Development of designed drugs for bee viruses’ treatment

Researchers: Medhat Nasr (Alberta Agriculture and Forestry), Michael James (Univ. of Alberta)

Objectives: 1) Develop effective RNAi based designed novel treatments for bee viruses, 2) Determine best system for integration of RNAi to field pest management systems, and 3) Evaluate field management recommendations for the use of NRAi.


Pre/probiotics to manage and prevent bee diseases

Researchers: Shelley Hoover (Alberta Agriculture and Forestry), Danica Baines (Agriculture & Agri-Food Canada)

Objectives: 1) Develop cell lines of honey and leafcutter bees, 2) Challenge cells / pupae with pathogens, and 3) Evaluate pre/probiotics to enhance bee health.


Developing biosecurity field management practices for bee viral and nosema diseases in Alberta

Researchers: Medhat Nasr (Alberta Agriculture and Forestry), Ernesto Guzman (University of Guelph)

Objectives: 1) Identification and prevalence of bee viruses in commercial operations relevant to Varroa, 2) Assessment of the relative importance of sources and risk factors of infection, and 3) Development of a biosecurity outreach program to deliver research findings to beekeepers.


Bee Probio: Bee Probio: Improving honey bee health with probiotics / Stratégie durable optimisant la santé des abeilles mellifères (2014-2016)

Researchers: Pierre Giovenazzo (Centre de recherche en sciences animales de Deschambault) and Nicolas Derome (Laval University), Stephen Pernal (Agriculture & Agri-Food Canada)

Objective: To test efficiency of probiotic nutritional supplements on honey bee resistance to various pathogens.


Ozone disinfection of honey bee hive equipment

Researchers: Les Eccles (Ontario Bee Tech Transfer Program) and Parker-Bee Apiaries

Objectives: 1) Testing the application of Ozone on dead-outs to see if the level of pesticides and nosema are decreased, and 2) To determine if bees introduced into disinfected equipment are productive.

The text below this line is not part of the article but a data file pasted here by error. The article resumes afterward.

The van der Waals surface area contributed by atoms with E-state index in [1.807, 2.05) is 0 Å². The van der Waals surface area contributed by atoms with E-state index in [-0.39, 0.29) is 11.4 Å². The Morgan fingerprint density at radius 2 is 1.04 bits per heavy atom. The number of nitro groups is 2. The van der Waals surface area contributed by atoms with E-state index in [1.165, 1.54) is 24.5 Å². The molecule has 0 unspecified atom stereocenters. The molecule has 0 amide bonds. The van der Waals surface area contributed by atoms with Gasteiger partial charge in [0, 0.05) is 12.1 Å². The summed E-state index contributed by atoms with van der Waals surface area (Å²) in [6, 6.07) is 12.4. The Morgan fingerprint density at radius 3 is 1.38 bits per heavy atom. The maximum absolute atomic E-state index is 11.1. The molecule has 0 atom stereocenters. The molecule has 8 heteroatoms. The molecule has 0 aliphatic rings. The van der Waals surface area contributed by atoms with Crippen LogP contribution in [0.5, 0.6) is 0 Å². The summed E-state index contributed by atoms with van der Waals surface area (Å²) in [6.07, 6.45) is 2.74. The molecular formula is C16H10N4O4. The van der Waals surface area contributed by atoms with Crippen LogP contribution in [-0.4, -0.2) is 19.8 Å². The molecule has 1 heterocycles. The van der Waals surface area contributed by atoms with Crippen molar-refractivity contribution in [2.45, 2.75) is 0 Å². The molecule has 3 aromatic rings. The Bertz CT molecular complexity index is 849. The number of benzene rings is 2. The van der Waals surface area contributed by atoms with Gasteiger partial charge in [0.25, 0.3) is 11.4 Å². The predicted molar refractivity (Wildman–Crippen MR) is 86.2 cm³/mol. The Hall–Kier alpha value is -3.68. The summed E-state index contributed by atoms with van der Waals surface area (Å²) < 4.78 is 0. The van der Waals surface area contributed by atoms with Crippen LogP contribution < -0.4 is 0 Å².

The Small Hive Beetle (Aethina tumida Murray, Coleoptera : Nitidulidae) : surveillance and control (2012- 2015)

Researcher: Pierre Giovenazzo (Centre de recherche en sciences animales de Deschambault)

Objectives: 1) To study propagation of the small hive beetle populations in southern Québec, and 2) To evaluate if quarantine and eradication are effective procedures to control the small hive beetle.


Developing a diagnostic assay for Africanized honey bees (AHB) and establishing a baseline dataset on the genetics of Canadian Honey Bees (2013-2014)

Researchers: Amro Zayed, PhD (York University), Brock Harpur (York Univ.)

Objectives: 1) Provide a proof-of-concept dataset showing that AHBs can be readily distinguished from European bees and managed bees in Canada using a small number of DNA markers, 2) Conduct a large-scale study of the genetics of Canadian bee stocks by genotyping 1,000 workers from across Canada at 96 DNA markers that can accurately identify European and African ancestry to provide the baseline genetics of Canadian honey bees, and 3) Develop a cost-effective and accurate diagnostic assay for AHBs.


Maintaining healthy honey bees: Addressing Saskatchewan’s winter and pest challenges (2012-2014)

Researcher: Graham Parsons (Saskatchewan Tech Adaptation Team)